I have wanted to get back to writing for a while now. I go through spells when I feel like I have lots to say…spells when I feel overwhelmed so that I feel like I have no time to say anything…spells when I feel like nothing I would have to say would be worth reading…spells when I desperately want to sit down and write, but simply feel too exhausted to do so. Suffice it to say, I have missed the blog and would think of it often and fondly, as “something I will get back to…eventually.” The last 5 months of my life have fallen into all those categories at one time or another and one description does not do it total justice. I think I’m back…for now.
It has been 5 months since Emma’s injury. May 5, 2011. The snap heard round the world, as I like to say. It has been 4 months since her surgery to repair her broken tibia and fibula. It has been 3 weeks since she started physical therapy to help her regain the strength and range of motion in her leg. It has been 4 days now that she has been “crutch-free”. May I add here a hearty PRAISE THE LORD!! And a WOOT WOOT!!
You might hear me refer to Emma as my screwed up child, now that she carries with her 2 plates and 17 screws in her left leg. <har har> You might hear me call it her bionic leg. <snort snort>Emma prefers that I do not refer to it at all as she tries to come to terms with the permanent reminder of her ordeal that comes in the form of 2 still-healing scars on her leg; not exactly a 13 year old’s idea of “I feel pretty…oh, so pretty” as Maria sang in Westside Story.
We have seen summer blend into fall as Emma has pressed on through her healing process. We have pressed on through with the highs and lows of humor and pity parties. But we have pressed on by the Grace of God. To say I am proud of her would be a gross understatement. To say she has shown me perseverance in its truest sense would be closer to the truth. She is a remarkable young woman…and I have seen her mature in ways that have impressed me a great deal. Now, don’t be thinking she is some perfect angel, though she is pretty awesome…she has had her not-so-great moments, but heck!, haven’t we all? <points to self> But the way she has managed these last months has been nothing short of remarkable.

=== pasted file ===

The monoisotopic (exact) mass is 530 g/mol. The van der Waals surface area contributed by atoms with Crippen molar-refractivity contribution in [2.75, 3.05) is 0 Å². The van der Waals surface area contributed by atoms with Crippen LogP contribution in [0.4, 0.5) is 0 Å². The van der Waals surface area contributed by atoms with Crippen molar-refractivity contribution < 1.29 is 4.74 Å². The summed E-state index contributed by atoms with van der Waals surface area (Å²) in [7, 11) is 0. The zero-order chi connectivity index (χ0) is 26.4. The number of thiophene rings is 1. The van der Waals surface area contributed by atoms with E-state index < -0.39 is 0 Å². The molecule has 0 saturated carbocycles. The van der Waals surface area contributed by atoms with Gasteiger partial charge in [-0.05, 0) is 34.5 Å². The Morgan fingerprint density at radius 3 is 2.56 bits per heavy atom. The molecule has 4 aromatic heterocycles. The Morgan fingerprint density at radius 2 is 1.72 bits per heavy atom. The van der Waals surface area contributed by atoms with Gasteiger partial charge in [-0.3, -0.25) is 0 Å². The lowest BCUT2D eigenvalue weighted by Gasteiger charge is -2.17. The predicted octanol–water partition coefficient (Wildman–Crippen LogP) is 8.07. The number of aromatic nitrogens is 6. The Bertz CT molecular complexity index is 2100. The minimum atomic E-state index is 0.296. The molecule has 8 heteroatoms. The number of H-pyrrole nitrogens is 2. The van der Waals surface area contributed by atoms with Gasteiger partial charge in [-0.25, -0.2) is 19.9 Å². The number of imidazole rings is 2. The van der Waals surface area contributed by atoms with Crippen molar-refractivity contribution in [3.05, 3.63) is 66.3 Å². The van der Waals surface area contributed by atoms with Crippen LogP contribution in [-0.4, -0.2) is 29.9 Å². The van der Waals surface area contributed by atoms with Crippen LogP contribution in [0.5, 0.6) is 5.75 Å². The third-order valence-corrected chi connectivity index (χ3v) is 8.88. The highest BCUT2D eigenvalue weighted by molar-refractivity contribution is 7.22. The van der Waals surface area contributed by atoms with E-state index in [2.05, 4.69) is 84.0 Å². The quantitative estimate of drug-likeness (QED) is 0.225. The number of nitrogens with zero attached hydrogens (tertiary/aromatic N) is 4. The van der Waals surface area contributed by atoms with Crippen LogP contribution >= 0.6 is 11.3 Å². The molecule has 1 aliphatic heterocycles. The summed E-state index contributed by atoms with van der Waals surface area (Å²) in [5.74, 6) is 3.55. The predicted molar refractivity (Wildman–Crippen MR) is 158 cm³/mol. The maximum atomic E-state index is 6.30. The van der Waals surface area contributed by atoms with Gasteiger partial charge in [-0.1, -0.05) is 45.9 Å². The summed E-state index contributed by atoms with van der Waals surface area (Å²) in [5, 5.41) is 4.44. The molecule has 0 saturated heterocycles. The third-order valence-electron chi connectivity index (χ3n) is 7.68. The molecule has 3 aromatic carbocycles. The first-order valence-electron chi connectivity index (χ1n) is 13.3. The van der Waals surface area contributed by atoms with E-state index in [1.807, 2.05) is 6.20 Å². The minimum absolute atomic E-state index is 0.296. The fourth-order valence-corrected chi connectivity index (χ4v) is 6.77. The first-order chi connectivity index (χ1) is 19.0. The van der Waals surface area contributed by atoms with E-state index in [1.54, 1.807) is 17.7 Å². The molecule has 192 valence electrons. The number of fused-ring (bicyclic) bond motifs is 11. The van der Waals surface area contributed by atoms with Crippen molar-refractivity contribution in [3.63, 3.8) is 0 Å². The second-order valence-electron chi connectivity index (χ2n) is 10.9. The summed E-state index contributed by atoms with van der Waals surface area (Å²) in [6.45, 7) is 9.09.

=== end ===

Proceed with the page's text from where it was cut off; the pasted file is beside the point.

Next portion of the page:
A few things I have learned and experienced over the last few months and would like to share:
- I got a new understanding of the often thrown around, yet always true, statement “God is in control.” It is no cliché, my friends! The old Steven Curtis Chapman song which says, “God is God and I am not” comes to mind here. There is an excellent reason why God is God and I am not; basically, I do not know what in the heck I am doing here on this earth, so I am glad He does.
- If your doctor and the DMV approve you for a handicapped parking placard, by all means, USE that sucker! Do not feel guilty about it!
- Watching medical people wheel your baby away from you, knowing that they are taking her to cut her open is an indescribably scary thing. (See number 1 for how I managed to get through that one.)
- Having the operating room staff call you 3 times while they are cutting on your baby to say she is doing fine, is a soothing balm.
- My people (all those my family and I love, and who love us) are SO awesome and supportive and I love you all.
- Those who live every day in a wheelchair, on crutches or other assistive devices, in chronic pain or in any other sort of permanently disabled condition, have our utmost compassion and respect. We will never look at them the same way…which leads me to number 7…
- Every doorway in every home or hotel, every parking space, every aisle in every store, every hallway everywhere, should be extra-wide. I am just sayin’. <stepping gingerly off soapbox so as not to break my own leg>
- God IS good. Even in the midst of the dark, stressful, painful and seemingly never ending times of life.
When I dropped Emma off at school on Monday of this week, and I watched her walking under her own steam, on her own two legs, carrying her own backpack, I could not hold back the tears as I drove away…the tears of joy I felt to finally see her as she should be…the relief I felt, knowing that we are finally…finally… nearing the end of this journey.
We are on the way now, back to life as we once knew it. Although, I don’t think it can ever truly be the same as it ever was. Not that I would want it to be. Though this experience has been incredibly difficult and stressful at times, I would not trade the time I have been able to share with Emma. Caring for her. Talking with her. The precious time that is so quickly fleeting. Emma would probably trade it in a heartbeat for a chance to finish her softball season, to fully enjoy that trip to Disneyworld last spring, to go to the beach or pool last summer or hang out with her friends. But maybe not.